EPIIC alumni, Jenna Sirkin, releases book: Breaking the Poverty Cycle

Program News | Posted Aug 30, 2010

Jenna Sirkin [EPIIC '03] and Dr. Susan Pick have released their book Breaking the Poverty Cycle: The Human Basis for Sustainable Development, available now on Amazon.

The project grew from work Jenna conducted during a research project in Mexico City during EPIIC 2003, where she met Susan. After EPIIC, Jenna went back for the summer to work in an internship and conduct research for her thesis. Jenna started working with Susan during her fellowship at Harvard in 2005 and then used her Rotary fellowship to go to IMIFAP in Mexico City for the year of 2006-2007.

Amazon product description:
Pick and Sirkin show how IMIFAP, a Mexican NGO, has employed a development strategy to encourage the establishment of a participatory, healthy and educated citizenry. The program strategy is grounded in Amartya Sen's approach to sustainable development through expanding individual's capabilities and freedoms.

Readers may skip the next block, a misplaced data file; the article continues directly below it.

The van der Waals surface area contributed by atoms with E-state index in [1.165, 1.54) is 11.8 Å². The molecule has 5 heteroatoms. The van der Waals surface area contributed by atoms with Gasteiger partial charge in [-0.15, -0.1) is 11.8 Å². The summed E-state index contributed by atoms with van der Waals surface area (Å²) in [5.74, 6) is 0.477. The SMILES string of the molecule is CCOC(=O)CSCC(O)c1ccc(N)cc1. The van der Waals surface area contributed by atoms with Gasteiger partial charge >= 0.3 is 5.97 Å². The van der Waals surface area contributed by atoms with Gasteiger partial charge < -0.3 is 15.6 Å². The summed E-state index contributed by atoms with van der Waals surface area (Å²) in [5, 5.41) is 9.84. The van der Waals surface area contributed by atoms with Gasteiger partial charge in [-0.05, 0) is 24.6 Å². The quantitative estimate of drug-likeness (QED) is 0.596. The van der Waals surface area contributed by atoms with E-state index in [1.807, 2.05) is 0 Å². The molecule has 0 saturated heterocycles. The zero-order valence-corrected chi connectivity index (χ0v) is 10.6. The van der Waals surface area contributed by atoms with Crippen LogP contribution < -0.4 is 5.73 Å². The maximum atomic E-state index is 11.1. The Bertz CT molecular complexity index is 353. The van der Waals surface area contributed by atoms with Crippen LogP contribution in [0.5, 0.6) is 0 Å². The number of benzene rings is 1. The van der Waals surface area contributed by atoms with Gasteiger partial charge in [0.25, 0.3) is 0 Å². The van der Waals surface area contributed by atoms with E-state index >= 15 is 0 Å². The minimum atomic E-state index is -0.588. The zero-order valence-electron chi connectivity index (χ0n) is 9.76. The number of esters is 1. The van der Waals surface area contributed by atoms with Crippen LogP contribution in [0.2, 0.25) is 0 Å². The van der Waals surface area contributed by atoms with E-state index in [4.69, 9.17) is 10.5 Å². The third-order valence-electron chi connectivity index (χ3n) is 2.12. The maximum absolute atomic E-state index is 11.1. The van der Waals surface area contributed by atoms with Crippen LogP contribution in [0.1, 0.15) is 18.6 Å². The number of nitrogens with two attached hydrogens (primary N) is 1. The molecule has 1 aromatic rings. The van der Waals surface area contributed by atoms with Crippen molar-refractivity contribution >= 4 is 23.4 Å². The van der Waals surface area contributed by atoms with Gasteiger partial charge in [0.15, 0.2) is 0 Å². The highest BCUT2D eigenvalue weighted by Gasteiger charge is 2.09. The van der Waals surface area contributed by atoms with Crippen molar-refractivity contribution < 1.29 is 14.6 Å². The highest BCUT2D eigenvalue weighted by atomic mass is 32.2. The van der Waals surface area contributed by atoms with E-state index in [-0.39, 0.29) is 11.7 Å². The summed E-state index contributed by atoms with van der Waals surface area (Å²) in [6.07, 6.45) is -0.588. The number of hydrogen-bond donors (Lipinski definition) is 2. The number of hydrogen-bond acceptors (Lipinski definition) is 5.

It presents the Framework for Enabling Empowerment (FrEE) and the step by step strategy "Programming for Choice," based on the practical experience and evaluation of IMIFAP's programs. The end goal is to achieve sustainable community and individual development that can be expanded across a variety of life domains (social, economic, political, education, health and psychological).

The book shows how community development can be enhanced if people are enabled to make accountable choices and expand their alternatives. International development efforts will not be sustainable if we continue to build schools without quality teachers; health clinics without enhancing logistical and psychological access and improving quality of care; and laws that are not enforced. Institutions will only flourish if their leaders and bureaucrats enhance their personal capabilities. The central premise of the book is that enhancing skills, knowledge and reducing psychological and contextual barriers to change are central (and often neglected) aspects of sustainable development.

IMIFAP was founded in 1984. Through its health promotion and poverty reduction work it has reached over 19 million people in 14 countries through over 40 different programs and over 280 educational materials with support from over 300 funding agencies and government and private institutions. Its mission is to enable society's poor and vulnerable to take charge of their lives through helping them develop their potential. We have found that through the IMIFAP "I want to, I can" programs people take the control of their lives in their own hands. Examples of these results are presented including numerous testimonies.

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